Monday, November 5, 2012


The Nigerian movie industry is one of the fastest growing in the world today, they are said to be the third largest after Hollywood and Bollywood.

I have watched some Nigerian films and I have noted some hilarious things when they act hospital scenes:


1.The doctor uses his stethoscope to check for the heartbeat on a patient's wrist.

2. Blood used for transfusion looks like Ribena, or a local drink called Zobo.

3. Primary school science charts are hung on the wall of a doctor's consulting room.

4. Bandages are tied like a turban around the head of a patient with a head injury.

5. The patient is in a coma, and is just placed on the bed, no oxygen, nothing. And he recovers.

6. The intensive care unit contains a bed and no machines.

7. The only hospital instruments are the doctor's stethoscope and the tray the nurse carries.

8. The drip is plastered to the patient's arm without a cannula.

9. The nurses always run to the doctor's office with their mouths wide open whenever there is an emergency.

10. The doctor checks the heart beat on the right side of the chest.

11. No matter how big the hospital is, there is always only one doctor on duty who somehow is a specialist in all fields of medicine.

12. Absolutely any material can be used as a hospital curtain.

I believe Nollywood is coming of age but have to do proper research when writing medical scripts.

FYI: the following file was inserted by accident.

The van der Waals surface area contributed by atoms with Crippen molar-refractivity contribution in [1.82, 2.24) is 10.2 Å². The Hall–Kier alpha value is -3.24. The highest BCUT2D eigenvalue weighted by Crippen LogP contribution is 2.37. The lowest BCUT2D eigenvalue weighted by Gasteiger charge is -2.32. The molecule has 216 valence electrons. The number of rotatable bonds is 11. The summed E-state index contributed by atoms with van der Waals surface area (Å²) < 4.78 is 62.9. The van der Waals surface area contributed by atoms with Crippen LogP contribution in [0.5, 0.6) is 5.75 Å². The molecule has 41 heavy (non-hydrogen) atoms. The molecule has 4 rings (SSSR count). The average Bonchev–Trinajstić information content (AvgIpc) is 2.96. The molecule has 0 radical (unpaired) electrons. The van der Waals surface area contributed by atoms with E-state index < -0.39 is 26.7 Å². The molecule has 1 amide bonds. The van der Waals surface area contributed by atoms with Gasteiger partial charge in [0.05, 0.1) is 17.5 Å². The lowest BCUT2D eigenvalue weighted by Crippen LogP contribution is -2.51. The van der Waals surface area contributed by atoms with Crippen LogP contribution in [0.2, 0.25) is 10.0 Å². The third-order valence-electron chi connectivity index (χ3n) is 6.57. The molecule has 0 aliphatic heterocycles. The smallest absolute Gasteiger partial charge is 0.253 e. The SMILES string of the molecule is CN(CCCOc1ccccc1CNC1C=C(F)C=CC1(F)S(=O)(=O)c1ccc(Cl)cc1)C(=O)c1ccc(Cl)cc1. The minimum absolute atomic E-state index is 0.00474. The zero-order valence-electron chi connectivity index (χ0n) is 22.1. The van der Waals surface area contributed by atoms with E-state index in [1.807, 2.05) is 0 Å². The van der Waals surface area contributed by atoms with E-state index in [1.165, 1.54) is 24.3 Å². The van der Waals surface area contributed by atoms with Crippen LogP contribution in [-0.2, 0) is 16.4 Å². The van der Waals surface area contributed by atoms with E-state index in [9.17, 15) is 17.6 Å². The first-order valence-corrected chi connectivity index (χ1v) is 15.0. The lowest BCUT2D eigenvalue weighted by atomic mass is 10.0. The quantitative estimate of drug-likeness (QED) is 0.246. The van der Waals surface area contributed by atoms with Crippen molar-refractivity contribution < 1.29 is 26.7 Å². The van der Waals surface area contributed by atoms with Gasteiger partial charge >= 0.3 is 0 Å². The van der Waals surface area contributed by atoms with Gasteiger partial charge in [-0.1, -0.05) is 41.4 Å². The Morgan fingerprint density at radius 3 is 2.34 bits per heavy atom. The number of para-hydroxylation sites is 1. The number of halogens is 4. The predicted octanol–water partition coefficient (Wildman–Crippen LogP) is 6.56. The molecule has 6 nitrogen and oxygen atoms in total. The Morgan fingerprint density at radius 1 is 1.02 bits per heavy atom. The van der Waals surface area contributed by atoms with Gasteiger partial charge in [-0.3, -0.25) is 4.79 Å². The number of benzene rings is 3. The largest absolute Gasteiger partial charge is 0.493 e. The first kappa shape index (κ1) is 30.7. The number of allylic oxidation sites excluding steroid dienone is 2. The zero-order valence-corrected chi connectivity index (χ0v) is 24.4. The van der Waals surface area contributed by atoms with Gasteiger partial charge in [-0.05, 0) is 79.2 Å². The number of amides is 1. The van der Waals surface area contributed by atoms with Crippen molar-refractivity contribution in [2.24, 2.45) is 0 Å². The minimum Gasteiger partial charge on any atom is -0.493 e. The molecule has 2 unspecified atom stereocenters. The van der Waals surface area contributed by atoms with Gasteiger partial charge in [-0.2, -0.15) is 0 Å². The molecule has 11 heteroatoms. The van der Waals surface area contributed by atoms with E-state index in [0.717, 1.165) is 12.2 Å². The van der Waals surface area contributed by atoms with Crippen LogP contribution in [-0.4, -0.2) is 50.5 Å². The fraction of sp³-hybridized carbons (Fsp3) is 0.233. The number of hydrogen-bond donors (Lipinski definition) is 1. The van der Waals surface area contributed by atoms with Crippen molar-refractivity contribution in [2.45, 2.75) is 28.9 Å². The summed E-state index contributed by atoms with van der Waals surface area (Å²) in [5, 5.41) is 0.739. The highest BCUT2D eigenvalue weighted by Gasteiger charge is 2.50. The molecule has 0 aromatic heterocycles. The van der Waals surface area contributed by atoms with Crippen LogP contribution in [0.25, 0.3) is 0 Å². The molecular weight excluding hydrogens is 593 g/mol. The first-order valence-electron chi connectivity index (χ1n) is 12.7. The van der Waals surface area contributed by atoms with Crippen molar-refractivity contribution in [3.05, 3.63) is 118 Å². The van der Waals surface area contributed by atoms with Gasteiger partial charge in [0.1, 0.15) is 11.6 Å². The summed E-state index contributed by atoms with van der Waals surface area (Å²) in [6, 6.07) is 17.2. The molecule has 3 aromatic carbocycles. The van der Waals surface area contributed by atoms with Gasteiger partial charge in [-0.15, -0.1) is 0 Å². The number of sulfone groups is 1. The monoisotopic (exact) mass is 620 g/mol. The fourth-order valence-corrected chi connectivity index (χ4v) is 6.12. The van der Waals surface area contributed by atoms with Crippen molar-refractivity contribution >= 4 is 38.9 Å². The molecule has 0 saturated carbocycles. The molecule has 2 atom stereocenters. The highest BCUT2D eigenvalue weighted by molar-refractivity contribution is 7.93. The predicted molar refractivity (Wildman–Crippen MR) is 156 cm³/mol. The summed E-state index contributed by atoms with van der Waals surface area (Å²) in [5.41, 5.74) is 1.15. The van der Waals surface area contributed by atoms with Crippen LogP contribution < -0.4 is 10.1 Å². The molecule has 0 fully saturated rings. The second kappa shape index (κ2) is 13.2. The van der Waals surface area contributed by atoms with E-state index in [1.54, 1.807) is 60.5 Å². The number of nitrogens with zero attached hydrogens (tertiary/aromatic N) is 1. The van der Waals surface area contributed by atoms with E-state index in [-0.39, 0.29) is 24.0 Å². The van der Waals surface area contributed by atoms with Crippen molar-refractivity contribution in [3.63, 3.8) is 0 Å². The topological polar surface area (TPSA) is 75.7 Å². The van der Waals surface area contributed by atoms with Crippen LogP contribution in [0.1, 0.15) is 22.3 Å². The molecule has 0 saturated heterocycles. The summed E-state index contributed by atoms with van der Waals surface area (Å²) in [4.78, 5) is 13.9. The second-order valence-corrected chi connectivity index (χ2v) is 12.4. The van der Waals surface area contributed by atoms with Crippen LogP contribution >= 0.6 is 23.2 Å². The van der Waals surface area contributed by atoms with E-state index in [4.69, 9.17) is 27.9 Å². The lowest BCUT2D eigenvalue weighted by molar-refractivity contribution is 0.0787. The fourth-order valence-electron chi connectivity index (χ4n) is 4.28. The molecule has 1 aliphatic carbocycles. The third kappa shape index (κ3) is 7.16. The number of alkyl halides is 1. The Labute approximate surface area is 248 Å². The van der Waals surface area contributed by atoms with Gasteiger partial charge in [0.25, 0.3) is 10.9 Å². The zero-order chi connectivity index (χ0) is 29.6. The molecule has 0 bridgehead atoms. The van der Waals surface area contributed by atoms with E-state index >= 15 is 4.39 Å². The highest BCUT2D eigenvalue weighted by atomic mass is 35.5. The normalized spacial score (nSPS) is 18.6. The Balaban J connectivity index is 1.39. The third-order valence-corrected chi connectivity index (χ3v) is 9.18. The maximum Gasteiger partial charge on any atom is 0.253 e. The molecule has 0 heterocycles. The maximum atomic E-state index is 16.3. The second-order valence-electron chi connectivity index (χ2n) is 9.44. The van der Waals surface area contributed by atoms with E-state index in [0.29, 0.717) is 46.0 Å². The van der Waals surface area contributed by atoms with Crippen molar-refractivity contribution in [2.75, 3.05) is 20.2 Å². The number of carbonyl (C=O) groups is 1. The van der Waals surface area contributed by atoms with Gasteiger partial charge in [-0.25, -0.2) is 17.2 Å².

And by the way, I am available for a small fee, if they need proper consultation when acting medical scenes.

Image courtesy.


  1. You sure you didn't see this on "Gray's Anatomy"? Sounds like something they'd do... ;)

    1. Hahaha, I've never used my eye of the critic to watch Grey's Anatomy, but will do so henceforth;)

  2. I love medical gaffs in shows, but Nigeria certainly does not corner the market on it. ER and Grey's Anatomy come to mind. And my all time favorite medical movie, "Flatliners." Their anatomy lab was in some dimly lit rotunda with scaffolding and plastic hanging from the ceilings. It was bizarre. Ellen

    1. Haha! That really is bizarre, maybe they wanted to create a morbid effect (no pun intended). Thanks Ellen.

  3. Kind of sounds like the portrayal of medicine in american soap operas. All the better - shows like ER have given americans a grossly skewed idea of how successful CPR really is.

    1. Yes Peeper, I've always wondered about that myself.

  4. Lovely stuff - but as said by your previous commentors - not alone to Nigeria.

    We have doctor soaps on TV here and one example of poor research (or really sloppy directing) was that of a doc taking a BP with the cuff upside down...

    Anna :o]


Please Drop a Comment.

DAY 3: Preventing PID

Yesterday we talked about how to diagnose PID, today we will look at prevention. Indeed with PID prevention is much better than cure: ...